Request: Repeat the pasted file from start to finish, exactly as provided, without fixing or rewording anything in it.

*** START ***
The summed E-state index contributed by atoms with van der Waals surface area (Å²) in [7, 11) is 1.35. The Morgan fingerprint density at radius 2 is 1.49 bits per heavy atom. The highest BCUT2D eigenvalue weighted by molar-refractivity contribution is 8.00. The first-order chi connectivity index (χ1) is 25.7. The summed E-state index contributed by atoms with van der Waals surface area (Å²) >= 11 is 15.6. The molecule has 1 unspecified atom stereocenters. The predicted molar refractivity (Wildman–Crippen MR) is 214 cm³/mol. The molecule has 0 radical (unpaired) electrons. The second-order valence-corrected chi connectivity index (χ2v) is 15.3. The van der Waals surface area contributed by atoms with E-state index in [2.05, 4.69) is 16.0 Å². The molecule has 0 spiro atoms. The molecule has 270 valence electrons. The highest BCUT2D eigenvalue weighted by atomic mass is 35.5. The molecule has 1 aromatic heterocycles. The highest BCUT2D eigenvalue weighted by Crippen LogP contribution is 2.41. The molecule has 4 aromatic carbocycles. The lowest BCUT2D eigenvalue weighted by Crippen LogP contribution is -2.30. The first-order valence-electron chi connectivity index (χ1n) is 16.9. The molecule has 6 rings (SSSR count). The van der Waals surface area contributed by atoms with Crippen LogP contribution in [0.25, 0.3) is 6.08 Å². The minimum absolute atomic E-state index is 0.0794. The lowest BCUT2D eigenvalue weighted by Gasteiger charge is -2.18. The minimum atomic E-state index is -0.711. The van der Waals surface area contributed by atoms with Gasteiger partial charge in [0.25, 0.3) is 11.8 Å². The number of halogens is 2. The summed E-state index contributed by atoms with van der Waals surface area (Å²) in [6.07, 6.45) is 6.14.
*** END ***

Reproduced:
The summed E-state index contributed by atoms with van der Waals surface area (Å²) in [7, 11) is 1.35. The Morgan fingerprint density at radius 2 is 1.49 bits per heavy atom. The highest BCUT2D eigenvalue weighted by molar-refractivity contribution is 8.00. The first-order chi connectivity index (χ1) is 25.7. The summed E-state index contributed by atoms with van der Waals surface area (Å²) >= 11 is 15.6. The molecule has 1 unspecified atom stereocenters. The predicted molar refractivity (Wildman–Crippen MR) is 214 cm³/mol. The molecule has 0 radical (unpaired) electrons. The second-order valence-corrected chi connectivity index (χ2v) is 15.3. The van der Waals surface area contributed by atoms with E-state index in [2.05, 4.69) is 16.0 Å². The molecule has 0 spiro atoms. The molecule has 270 valence electrons. The highest BCUT2D eigenvalue weighted by atomic mass is 35.5. The molecule has 1 aromatic heterocycles. The highest BCUT2D eigenvalue weighted by Crippen LogP contribution is 2.41. The molecule has 4 aromatic carbocycles. The lowest BCUT2D eigenvalue weighted by Crippen LogP contribution is -2.30. The first-order valence-electron chi connectivity index (χ1n) is 16.9. The molecule has 6 rings (SSSR count). The van der Waals surface area contributed by atoms with Crippen LogP contribution in [0.25, 0.3) is 6.08 Å². The minimum absolute atomic E-state index is 0.0794. The lowest BCUT2D eigenvalue weighted by Gasteiger charge is -2.18. The minimum atomic E-state index is -0.711. The van der Waals surface area contributed by atoms with Gasteiger partial charge in [0.25, 0.3) is 11.8 Å². The number of halogens is 2. The summed E-state index contributed by atoms with van der Waals surface area (Å²) in [6.07, 6.45) is 6.14.